Bourbon Cowboy

The adventures of an urbane bar-hopping transplant to New York.

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Location: New York, New York, United States

I'm a storyteller in the New York area who is a regular on NPR's "This American Life" and at shows around the city. Moved to New York in 2006 and am working on selling a memoir of my years as a greeting card writer, and (as a personal, noncommercial obsession) a nonfiction book called "How to Love God Without Being a Jerk." My agent is Adam Chromy at Artists and Artisans. If you came here after hearing about my book on "This American Life" and Googling my name, the "How to Love God" book itself isn't in print yet, and may not even see print in its current form (I'm focusing on humorous memoir), but here's a sample I've posted in case you're curious anyway: Sample How To Love God Introduction, Pt. 1 of 3. Or just look through the archives for September 18, 2007.) The book you should be expecting is the greeting card book, about which more information is pending. Keep checking back!

Thursday, March 30, 2006

Help Dave Live!

Bad news first: I still have no job, and I'm down to $80 in my bank account. Rent ($750) is technically due tomorrow, though I'm told I probably have about ten days leeway.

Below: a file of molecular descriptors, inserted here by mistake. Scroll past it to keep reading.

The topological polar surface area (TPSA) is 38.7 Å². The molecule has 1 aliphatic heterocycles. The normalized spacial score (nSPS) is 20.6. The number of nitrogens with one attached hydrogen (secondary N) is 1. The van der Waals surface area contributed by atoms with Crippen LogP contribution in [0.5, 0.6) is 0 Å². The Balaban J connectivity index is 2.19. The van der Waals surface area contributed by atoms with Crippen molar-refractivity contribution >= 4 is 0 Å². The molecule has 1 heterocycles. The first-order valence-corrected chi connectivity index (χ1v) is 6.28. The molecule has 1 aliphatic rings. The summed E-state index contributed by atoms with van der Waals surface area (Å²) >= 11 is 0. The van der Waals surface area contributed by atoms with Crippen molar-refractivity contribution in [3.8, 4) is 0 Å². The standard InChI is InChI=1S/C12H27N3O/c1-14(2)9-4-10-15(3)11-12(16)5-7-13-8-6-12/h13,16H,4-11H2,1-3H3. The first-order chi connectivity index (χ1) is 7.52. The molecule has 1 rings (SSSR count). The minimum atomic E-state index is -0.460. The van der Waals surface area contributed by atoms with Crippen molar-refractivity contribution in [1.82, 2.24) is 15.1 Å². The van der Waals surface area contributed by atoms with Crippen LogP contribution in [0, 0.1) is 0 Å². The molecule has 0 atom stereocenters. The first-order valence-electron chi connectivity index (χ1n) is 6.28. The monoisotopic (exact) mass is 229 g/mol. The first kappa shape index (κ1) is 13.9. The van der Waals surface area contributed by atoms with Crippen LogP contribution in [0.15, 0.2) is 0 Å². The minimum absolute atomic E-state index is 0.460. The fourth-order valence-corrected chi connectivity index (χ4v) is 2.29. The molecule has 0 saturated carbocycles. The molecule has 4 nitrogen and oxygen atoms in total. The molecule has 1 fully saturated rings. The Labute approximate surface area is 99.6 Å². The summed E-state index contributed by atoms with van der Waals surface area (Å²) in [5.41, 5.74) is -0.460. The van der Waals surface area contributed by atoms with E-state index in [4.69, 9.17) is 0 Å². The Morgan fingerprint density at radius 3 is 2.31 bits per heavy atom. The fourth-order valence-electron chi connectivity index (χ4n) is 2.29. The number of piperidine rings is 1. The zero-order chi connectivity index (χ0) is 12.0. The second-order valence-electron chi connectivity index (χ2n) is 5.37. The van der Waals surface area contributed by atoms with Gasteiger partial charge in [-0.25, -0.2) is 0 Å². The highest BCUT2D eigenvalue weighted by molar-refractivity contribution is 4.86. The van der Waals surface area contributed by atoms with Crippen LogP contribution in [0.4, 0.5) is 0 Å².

Potentially good news: I'm currently listed with three unemployment agencies, none of whom have called, but I remain hopeful. I also registered with the Lynne Palmer Agency, which allegedly specializes in finding jobs in publishing and editing, and I hope to hear from them for an initial interview by the week's end. My current best hope for an agent (Alex Glass, Trident) is supposed to be contacting me this week with a thumbs up or down on my book. (Still no word from the five others I e-mailed.) And just yesterday, the Vice President of Putnam (a division of Penguin) offered to help me out and asked for my resume. (Thanks, Mark Winegardner! You're the coolest!) Haven't heard anything from him yet, but of course that was yesterday. And there's a well-connected crossword editor, Leslie Billig, who has forwarded me at least one puzzle job. (Alas, it's a crossword CONSTRUCTION job, which I no longer have the software to do.) I'm sending four readings-and-tapes to This American Life today, and maybe that'll help too. And in a long shot, I also got the fax number for The Daily Show, although the secretary said, "I can't promise they even want anything or will look at what you send. Use it at your risk."

So I'm optimistic that SOMETHING will come together for me in the next month. For now, all I have to do is pay my $750 rent. Which means, for the moment, that my "job," as it were, is to sell my car.